In this Article
Pranayama can be described in different ways. For some, pranayama is the art of yogic breathing which uses certain breathing techniques to control the flow and circulation of life currents throughout the body. For others, it teaches one to breathe and improves the circulation of oxygen within the body.
What is Pranayama?
Pranayam allows the practitioner to be aware of their breath, increase their mindfulness, and improve their overall quality of life. This is done through rich oxygenation of the blood and by promoting a calmer mind and body. In Sanskrit, the ‘prana’ in pranayama translates to ‘energy’ while ‘ayama’ translates to the distribution of energy.
Why Practice Pranayama During Pregnancy?
During the initial stages of labour, the body releases adrenaline due to the stress and anxiety experienced by the mother. This can delay the release of oxytocin, a chemical compound in the body which aids in the process of delivery.
By practising pranayama, one can negate negative energy, relax, and aid the body to release oxytocin to make labour easier and smoothen it. Additionally, it helps cope with the pain by relaxing the body as well.
Is Practicing Pranayama Safe for Pregnant Women?
One question that is often asked is: “Is Pranayama Safe During Pregnancy?” While it is safe, there are some common unsafe pranic breaths for pregnancy such as:
- Taking forceful breaths rapidly.
- Holding the breath for a long period of time.
Consulting with your doctor or gynaecologist when practising specific pranayama techniques is recommended. This is because your body undergoes changes week-by-week during pregnancy.
Benefits of Pranayama
During pregnancy, your newborn is dependent on your body for the supply of oxygen and nutrients. Through conscious inhaling during pregnancy along with mindful exhaling during pregnancy, one can strengthen the supply of oxygen and dispel carbon dioxide in the blood. This purifies the blood, rids it of toxins, and supplies the foetus with fresh oxygen and nutrients as well. Supplying the baby with adequate oxygen contributes to its development in the womb, both cognitive and physical. By practicing pranayama, you can reduce your own anxiety by fuelling your body with oxygen.
Pranayama has multiple benefits for pregnant women and by practicing such techniques, one can enjoy multifold advantages. Here are several reasons why one should practice pranayama during early pregnancy:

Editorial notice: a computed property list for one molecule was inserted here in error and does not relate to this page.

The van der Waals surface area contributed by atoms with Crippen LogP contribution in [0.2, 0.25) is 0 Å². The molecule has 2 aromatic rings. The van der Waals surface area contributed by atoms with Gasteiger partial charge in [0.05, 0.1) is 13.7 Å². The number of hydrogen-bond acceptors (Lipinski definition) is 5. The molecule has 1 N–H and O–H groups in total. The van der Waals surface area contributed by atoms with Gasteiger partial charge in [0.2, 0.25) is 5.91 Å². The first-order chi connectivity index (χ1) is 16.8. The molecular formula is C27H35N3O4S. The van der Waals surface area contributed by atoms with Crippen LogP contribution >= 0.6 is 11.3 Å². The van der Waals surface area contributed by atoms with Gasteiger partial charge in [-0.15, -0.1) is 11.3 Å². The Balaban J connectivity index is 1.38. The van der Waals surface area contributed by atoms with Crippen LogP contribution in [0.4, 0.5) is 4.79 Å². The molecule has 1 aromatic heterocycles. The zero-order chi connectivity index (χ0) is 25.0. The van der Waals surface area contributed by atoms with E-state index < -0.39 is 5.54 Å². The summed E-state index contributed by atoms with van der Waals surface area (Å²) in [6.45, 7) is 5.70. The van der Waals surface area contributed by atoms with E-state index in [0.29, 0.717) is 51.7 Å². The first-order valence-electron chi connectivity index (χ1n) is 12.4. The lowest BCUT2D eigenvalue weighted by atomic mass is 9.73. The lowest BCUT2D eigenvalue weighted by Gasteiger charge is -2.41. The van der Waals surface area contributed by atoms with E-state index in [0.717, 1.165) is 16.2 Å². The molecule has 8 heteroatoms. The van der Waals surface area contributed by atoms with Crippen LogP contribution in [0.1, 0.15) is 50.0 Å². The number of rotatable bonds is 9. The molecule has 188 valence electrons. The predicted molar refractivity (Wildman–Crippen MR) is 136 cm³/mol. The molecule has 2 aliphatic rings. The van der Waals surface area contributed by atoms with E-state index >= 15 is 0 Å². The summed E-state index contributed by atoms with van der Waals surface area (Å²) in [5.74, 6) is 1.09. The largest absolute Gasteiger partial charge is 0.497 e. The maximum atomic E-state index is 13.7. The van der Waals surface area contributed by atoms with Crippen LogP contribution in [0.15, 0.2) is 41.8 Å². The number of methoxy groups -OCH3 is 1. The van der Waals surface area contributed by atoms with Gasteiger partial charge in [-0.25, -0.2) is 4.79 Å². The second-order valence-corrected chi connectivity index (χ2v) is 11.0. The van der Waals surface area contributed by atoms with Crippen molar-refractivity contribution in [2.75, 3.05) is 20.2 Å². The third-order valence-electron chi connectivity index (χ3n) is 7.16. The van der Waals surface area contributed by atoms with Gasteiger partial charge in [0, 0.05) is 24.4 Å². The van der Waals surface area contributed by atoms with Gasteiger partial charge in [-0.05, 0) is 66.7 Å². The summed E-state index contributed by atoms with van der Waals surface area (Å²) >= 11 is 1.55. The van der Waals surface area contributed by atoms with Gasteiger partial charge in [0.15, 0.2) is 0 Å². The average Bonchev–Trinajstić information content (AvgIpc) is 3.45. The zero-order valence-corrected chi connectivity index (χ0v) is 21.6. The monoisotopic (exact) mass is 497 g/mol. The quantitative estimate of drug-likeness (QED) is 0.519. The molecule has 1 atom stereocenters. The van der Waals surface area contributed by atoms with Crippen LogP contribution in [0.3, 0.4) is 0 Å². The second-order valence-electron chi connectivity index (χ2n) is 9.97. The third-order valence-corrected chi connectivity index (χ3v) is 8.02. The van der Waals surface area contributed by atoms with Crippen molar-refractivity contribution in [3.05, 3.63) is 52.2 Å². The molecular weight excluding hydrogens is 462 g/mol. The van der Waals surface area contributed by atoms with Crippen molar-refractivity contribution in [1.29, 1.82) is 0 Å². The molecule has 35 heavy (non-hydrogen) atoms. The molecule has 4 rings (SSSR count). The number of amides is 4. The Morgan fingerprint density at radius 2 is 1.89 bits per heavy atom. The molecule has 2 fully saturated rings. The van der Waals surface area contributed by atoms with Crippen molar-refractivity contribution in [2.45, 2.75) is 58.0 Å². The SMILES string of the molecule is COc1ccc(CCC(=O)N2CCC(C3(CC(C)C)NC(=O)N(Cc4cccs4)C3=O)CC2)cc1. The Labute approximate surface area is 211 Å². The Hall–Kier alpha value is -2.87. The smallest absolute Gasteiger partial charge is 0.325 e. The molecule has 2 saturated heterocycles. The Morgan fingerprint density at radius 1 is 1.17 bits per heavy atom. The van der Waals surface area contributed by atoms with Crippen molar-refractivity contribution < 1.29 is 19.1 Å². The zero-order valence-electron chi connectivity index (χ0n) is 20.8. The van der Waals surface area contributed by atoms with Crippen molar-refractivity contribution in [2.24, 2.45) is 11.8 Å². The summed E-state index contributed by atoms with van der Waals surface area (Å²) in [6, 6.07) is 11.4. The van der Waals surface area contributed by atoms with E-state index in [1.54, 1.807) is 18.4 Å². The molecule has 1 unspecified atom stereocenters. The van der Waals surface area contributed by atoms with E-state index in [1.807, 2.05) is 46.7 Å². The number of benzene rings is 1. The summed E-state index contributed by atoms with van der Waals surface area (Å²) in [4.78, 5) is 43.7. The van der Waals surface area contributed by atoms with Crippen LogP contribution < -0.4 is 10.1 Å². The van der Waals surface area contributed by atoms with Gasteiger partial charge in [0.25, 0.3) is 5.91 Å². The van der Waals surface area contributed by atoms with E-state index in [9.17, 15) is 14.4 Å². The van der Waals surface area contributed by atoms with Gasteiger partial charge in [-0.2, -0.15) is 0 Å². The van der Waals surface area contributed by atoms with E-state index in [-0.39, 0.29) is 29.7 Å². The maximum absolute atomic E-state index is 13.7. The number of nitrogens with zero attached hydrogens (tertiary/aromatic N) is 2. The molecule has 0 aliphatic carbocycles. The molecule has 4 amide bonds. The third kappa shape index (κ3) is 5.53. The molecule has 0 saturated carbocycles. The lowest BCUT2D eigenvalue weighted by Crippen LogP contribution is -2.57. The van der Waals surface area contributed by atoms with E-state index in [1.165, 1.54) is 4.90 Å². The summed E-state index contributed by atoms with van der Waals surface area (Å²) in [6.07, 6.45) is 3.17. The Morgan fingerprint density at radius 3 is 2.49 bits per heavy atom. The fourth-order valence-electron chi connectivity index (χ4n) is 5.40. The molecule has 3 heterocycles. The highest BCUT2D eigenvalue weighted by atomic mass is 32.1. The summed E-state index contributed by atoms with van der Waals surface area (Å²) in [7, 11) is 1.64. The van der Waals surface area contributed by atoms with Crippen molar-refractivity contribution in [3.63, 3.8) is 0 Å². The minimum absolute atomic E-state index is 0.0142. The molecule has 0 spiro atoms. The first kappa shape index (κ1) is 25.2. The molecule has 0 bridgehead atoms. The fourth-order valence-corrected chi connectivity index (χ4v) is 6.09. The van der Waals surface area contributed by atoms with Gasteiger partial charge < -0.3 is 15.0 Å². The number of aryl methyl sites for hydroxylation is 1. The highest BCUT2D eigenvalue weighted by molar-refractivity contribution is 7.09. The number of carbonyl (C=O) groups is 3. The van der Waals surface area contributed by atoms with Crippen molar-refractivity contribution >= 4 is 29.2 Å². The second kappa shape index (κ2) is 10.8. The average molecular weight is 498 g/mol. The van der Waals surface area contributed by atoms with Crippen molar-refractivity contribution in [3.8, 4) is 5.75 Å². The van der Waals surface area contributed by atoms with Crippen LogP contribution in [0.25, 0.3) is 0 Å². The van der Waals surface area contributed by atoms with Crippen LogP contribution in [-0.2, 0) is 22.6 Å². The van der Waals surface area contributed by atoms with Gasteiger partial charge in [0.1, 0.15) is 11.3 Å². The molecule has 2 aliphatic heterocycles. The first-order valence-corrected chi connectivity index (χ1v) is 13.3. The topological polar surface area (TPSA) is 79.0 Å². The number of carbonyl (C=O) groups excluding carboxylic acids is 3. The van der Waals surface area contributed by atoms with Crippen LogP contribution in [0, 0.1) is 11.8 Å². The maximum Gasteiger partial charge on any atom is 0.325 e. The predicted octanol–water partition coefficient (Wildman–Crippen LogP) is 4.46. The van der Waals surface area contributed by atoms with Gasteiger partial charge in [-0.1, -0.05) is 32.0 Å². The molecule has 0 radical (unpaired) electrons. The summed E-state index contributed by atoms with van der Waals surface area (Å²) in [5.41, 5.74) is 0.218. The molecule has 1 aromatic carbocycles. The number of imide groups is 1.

- Enhanced blood circulation
- More energy in the body
- Increased oxygen levels in blood
- Eliminates wastes and toxins from the body
- Pranayama generates positive hormones in the body
- Removes negative thoughts and calms the mind
8 Best Pranayama Techniques
These are the following pranayama moves which are deemed safe for pregnant women. Practicing these will ensure good health and a growing, healthy foetus:
- Gentle Butterfly Pose (Baddha Konasana) – Baddha Konasana, or the butterfly pose, is easy, safe, and an effective pranayama pose, especially helpful during child delivery periods. It stimulates and maintains the health of the reproductive system. It acts as a stress-reliever and even heals menstruation problems.
- Sit erect and bring your knees towards you by bending them as close as possible.
- Connect the soles of your feet with each other and hold your feet firmly with your hands.
- Take deep breaths and while exhaling, press on the thighs and knees downward in the direction of the floor. Breathe normal and gently flap your knees like a butterfly by bring them up and down at a comfortable pace.
- Dirgha Pranayama – Purges carbon dioxide from the lungs and promotes mental clarity through proper oxygenation throughout the body. It also teaches proper diaphragmatic breathing.
- Sit erect.
- Take slow, long, deep breaths within and let your belly deflate like a balloon.
- Breathe in again but this time keep your focus on your chest and let it expand and deflate after exhalation.
- Combine the steps above and open-up the low, mid, and high chambers of your lungs through inhalations and exhalations.